In fact, the frequency of fix collection 1/Δt within T will have to be increased to a magnitude where the hidden layer (see definition under The scaling cube) becomes too narrow for a proper statistical-mechanical system description. In that case one has approximated the micro-scale path resolution, which implies that there is insufficient “degrees of freedom” left on the animal’s true movement path to make the animal’s next position sufficiently uncertain in statistical terms. In short, the ergodic property – explained in Post I of this group – is no longer satisfied at sampling interval Δt under this condition.

Returning to the conceptual graph above, the slope z=0.5 at resolution CSSU (green line) illustrates the standard model. At this pixel scale, inward contraction equals outward expansion (see above), and additionally expresses the condition where the animal has distributed its temporally scaled goals with equal statistical weight over the scale range (see Part I-II of this set of posts). In other words, the animal has on average over the actual period T and temporal resolution Δt executed short-, medium- and longer term goals in a specific and self-organized manner that has led to geometric scaling rather than just an arithmetic accumulation of spatial displacements (a power law, rather than an asymptotic growth of incidence with increasing N). I refer to the book and other blog posts for conceptual details on the parallel processing conjecture.

CSSU is the key “balancing point” of space use with respect to spatial scale level, and it provides a great potential for ecological interpretation. This is how to estimate it. If the chosen pixel size is is too fine- or coarse-scaled relative to the true CSSU, the relationship I(N) breaks down unless N is very large. At fine resolutions new fixes will all tend to fall outside the existing set of non-empty cells (red line), until a sufficiently large N is reached and z=0.5 is achieved. Thus, I(N) grows proportionally with N rather than with √N in this range of N. The given sample size is not sufficiently large to reveal the animal’s fractal space use pattern from “inward” entropy contraction at these fine scales. Further, the intercept log(c) becomes superficially inflated (see dotted line with arrow towards the y-intercept). On the other hand, if grid resolution is chosen too coarse relative to the true CSSU, new fixes will all tend to fall inside the the existing home range demarcation (blue line). Thus, I(N) is independent of N in this range of N (zero slope). Again, a large N will be needed for the fractal dispersion of fixes to escape this zone of statistical artifacts. However, the estimated y-intercept is in this case too low relative to the true CSSU.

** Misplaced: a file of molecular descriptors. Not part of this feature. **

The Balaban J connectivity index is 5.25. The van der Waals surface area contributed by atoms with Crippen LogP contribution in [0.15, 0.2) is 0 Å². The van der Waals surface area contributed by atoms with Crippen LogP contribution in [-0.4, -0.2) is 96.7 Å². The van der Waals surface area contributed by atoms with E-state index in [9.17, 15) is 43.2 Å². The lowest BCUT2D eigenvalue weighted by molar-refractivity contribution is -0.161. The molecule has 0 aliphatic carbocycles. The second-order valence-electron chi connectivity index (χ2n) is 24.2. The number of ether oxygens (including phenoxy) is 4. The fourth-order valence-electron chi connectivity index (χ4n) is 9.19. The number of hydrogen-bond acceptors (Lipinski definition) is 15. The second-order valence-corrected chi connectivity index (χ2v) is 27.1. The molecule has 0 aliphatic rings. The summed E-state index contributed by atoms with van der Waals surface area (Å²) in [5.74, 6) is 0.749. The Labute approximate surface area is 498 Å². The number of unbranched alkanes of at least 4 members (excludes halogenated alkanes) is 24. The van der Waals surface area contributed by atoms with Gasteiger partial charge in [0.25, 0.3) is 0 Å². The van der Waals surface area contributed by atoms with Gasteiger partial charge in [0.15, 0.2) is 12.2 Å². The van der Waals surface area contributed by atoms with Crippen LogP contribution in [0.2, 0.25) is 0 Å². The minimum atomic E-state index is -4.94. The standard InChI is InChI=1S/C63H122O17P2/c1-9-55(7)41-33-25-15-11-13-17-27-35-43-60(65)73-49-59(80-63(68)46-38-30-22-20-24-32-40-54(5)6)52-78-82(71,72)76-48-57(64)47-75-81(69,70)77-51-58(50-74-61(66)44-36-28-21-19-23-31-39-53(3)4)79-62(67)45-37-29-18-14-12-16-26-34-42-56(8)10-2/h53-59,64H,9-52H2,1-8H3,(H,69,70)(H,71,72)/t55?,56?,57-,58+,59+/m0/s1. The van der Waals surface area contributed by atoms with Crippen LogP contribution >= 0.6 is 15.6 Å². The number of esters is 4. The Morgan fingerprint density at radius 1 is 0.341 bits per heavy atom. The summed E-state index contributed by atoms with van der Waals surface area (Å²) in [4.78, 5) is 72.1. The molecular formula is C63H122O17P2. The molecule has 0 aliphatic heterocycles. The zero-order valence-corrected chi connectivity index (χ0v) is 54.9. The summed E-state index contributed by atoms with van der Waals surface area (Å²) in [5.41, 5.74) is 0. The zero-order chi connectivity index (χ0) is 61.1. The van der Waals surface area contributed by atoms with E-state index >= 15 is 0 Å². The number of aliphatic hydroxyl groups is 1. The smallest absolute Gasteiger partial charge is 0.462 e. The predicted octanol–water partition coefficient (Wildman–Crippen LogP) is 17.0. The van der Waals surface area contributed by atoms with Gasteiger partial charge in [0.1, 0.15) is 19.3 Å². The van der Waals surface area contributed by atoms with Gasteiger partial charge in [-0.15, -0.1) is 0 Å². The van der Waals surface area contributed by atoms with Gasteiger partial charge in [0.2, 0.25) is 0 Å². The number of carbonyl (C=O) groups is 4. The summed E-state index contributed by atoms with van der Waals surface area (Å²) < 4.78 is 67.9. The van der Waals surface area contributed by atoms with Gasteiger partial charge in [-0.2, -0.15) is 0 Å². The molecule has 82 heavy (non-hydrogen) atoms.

As outlined in my book, optimizing grid resolution for I(N) to estimate CSSU is a matter of “zooming” towards the virtual grid cell (pixel) size where log(c) is close to zero. At this scale, the power exponent z is predicted to be close to 0.5 (MRW under the default condition β=2 for exploratory moves).

In a follow-up post (Part IV) I plan to bring forward yet another novel brick in the extended statistical-mechanical theory for complex space use, by bringing in the characteristics of micro- and macrostates as we move from a Markovian condition (the standard theory) to a parallel processing system.